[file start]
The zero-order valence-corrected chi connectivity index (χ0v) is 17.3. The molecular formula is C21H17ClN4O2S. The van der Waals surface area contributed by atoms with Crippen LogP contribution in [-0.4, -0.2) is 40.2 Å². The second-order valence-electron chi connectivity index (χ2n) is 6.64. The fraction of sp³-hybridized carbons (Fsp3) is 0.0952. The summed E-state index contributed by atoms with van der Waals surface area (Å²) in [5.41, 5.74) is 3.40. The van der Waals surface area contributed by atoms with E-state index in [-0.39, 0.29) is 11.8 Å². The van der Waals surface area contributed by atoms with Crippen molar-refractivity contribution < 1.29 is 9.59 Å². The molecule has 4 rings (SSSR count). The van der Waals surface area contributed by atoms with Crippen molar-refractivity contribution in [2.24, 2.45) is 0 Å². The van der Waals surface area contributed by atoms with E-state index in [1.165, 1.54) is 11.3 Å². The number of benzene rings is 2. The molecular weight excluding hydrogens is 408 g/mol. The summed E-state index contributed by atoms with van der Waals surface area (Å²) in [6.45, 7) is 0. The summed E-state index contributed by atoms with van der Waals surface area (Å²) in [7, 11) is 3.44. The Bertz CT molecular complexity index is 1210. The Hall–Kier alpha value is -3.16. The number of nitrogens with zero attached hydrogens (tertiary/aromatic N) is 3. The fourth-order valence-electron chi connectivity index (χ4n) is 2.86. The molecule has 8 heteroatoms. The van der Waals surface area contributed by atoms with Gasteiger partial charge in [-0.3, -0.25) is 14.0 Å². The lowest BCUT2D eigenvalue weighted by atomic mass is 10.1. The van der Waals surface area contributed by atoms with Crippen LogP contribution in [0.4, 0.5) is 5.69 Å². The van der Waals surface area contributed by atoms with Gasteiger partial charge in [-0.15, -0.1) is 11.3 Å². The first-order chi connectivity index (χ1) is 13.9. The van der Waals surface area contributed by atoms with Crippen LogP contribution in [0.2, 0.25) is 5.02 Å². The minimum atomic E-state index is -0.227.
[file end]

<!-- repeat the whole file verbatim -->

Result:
The zero-order valence-corrected chi connectivity index (χ0v) is 17.3. The molecular formula is C21H17ClN4O2S. The van der Waals surface area contributed by atoms with Crippen LogP contribution in [-0.4, -0.2) is 40.2 Å². The second-order valence-electron chi connectivity index (χ2n) is 6.64. The fraction of sp³-hybridized carbons (Fsp3) is 0.0952. The summed E-state index contributed by atoms with van der Waals surface area (Å²) in [5.41, 5.74) is 3.40. The van der Waals surface area contributed by atoms with E-state index in [-0.39, 0.29) is 11.8 Å². The van der Waals surface area contributed by atoms with Crippen molar-refractivity contribution < 1.29 is 9.59 Å². The molecule has 4 rings (SSSR count). The van der Waals surface area contributed by atoms with Crippen molar-refractivity contribution in [2.24, 2.45) is 0 Å². The van der Waals surface area contributed by atoms with E-state index in [1.165, 1.54) is 11.3 Å². The number of benzene rings is 2. The molecular weight excluding hydrogens is 408 g/mol. The summed E-state index contributed by atoms with van der Waals surface area (Å²) in [6.45, 7) is 0. The summed E-state index contributed by atoms with van der Waals surface area (Å²) in [7, 11) is 3.44. The Bertz CT molecular complexity index is 1210. The Hall–Kier alpha value is -3.16. The number of nitrogens with zero attached hydrogens (tertiary/aromatic N) is 3. The fourth-order valence-electron chi connectivity index (χ4n) is 2.86. The molecule has 8 heteroatoms. The van der Waals surface area contributed by atoms with Gasteiger partial charge in [-0.3, -0.25) is 14.0 Å². The lowest BCUT2D eigenvalue weighted by atomic mass is 10.1. The van der Waals surface area contributed by atoms with Crippen LogP contribution in [0.4, 0.5) is 5.69 Å². The van der Waals surface area contributed by atoms with Gasteiger partial charge in [-0.15, -0.1) is 11.3 Å². The first-order chi connectivity index (χ1) is 13.9. The van der Waals surface area contributed by atoms with Crippen LogP contribution in [0.2, 0.25) is 5.02 Å². The minimum atomic E-state index is -0.227.